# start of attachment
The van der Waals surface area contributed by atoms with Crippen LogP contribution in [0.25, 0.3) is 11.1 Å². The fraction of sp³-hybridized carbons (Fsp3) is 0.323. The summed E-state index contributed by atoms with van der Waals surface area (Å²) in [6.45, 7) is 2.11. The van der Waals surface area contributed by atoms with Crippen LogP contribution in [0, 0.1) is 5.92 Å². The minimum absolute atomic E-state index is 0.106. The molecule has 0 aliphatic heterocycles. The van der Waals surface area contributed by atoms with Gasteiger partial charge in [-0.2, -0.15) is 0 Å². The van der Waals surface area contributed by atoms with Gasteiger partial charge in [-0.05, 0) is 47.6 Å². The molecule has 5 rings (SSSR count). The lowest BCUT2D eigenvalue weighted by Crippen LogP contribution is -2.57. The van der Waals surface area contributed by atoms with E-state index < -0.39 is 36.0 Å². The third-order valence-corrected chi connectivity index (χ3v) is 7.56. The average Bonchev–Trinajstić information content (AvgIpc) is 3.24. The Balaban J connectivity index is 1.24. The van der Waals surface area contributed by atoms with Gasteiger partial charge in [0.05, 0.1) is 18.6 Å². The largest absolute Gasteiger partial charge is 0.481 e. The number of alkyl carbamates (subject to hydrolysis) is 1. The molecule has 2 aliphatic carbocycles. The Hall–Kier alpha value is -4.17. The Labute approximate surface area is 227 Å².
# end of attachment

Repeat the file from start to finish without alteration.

The van der Waals surface area contributed by atoms with Crippen LogP contribution in [0.25, 0.3) is 11.1 Å². The fraction of sp³-hybridized carbons (Fsp3) is 0.323. The summed E-state index contributed by atoms with van der Waals surface area (Å²) in [6.45, 7) is 2.11. The van der Waals surface area contributed by atoms with Crippen LogP contribution in [0, 0.1) is 5.92 Å². The minimum absolute atomic E-state index is 0.106. The molecule has 0 aliphatic heterocycles. The van der Waals surface area contributed by atoms with Gasteiger partial charge in [-0.2, -0.15) is 0 Å². The van der Waals surface area contributed by atoms with Gasteiger partial charge in [-0.05, 0) is 47.6 Å². The molecule has 5 rings (SSSR count). The lowest BCUT2D eigenvalue weighted by Crippen LogP contribution is -2.57. The van der Waals surface area contributed by atoms with E-state index < -0.39 is 36.0 Å². The third-order valence-corrected chi connectivity index (χ3v) is 7.56. The average Bonchev–Trinajstić information content (AvgIpc) is 3.24. The Balaban J connectivity index is 1.24. The van der Waals surface area contributed by atoms with Gasteiger partial charge in [0.05, 0.1) is 18.6 Å². The largest absolute Gasteiger partial charge is 0.481 e. The number of alkyl carbamates (subject to hydrolysis) is 1. The molecule has 2 aliphatic carbocycles. The Hall–Kier alpha value is -4.17. The Labute approximate surface area is 227 Å².